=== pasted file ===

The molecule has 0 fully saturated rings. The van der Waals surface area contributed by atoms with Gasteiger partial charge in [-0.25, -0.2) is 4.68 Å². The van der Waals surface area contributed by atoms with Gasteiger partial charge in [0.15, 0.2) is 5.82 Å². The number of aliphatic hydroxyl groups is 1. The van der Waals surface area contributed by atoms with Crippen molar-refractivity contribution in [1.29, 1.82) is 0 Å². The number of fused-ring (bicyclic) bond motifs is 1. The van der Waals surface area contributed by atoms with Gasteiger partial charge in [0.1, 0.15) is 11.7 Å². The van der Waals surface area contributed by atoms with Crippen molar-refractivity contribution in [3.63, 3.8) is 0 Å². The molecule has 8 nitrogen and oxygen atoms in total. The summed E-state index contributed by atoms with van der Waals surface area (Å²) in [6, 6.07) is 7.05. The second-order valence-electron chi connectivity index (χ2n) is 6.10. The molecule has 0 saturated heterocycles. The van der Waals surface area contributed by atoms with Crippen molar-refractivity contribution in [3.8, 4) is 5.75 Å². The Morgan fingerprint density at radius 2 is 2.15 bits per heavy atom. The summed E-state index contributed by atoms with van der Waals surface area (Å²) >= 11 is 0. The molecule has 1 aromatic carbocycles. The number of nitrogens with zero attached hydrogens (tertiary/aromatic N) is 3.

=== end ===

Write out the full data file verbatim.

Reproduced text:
The molecule has 0 fully saturated rings. The van der Waals surface area contributed by atoms with Gasteiger partial charge in [-0.25, -0.2) is 4.68 Å². The van der Waals surface area contributed by atoms with Gasteiger partial charge in [0.15, 0.2) is 5.82 Å². The number of aliphatic hydroxyl groups is 1. The van der Waals surface area contributed by atoms with Crippen molar-refractivity contribution in [1.29, 1.82) is 0 Å². The number of fused-ring (bicyclic) bond motifs is 1. The van der Waals surface area contributed by atoms with Gasteiger partial charge in [0.1, 0.15) is 11.7 Å². The van der Waals surface area contributed by atoms with Crippen molar-refractivity contribution in [3.63, 3.8) is 0 Å². The molecule has 8 nitrogen and oxygen atoms in total. The summed E-state index contributed by atoms with van der Waals surface area (Å²) in [6, 6.07) is 7.05. The second-order valence-electron chi connectivity index (χ2n) is 6.10. The molecule has 0 saturated heterocycles. The van der Waals surface area contributed by atoms with Crippen molar-refractivity contribution in [3.8, 4) is 5.75 Å². The Morgan fingerprint density at radius 2 is 2.15 bits per heavy atom. The summed E-state index contributed by atoms with van der Waals surface area (Å²) >= 11 is 0. The molecule has 1 aromatic carbocycles. The number of nitrogens with zero attached hydrogens (tertiary/aromatic N) is 3.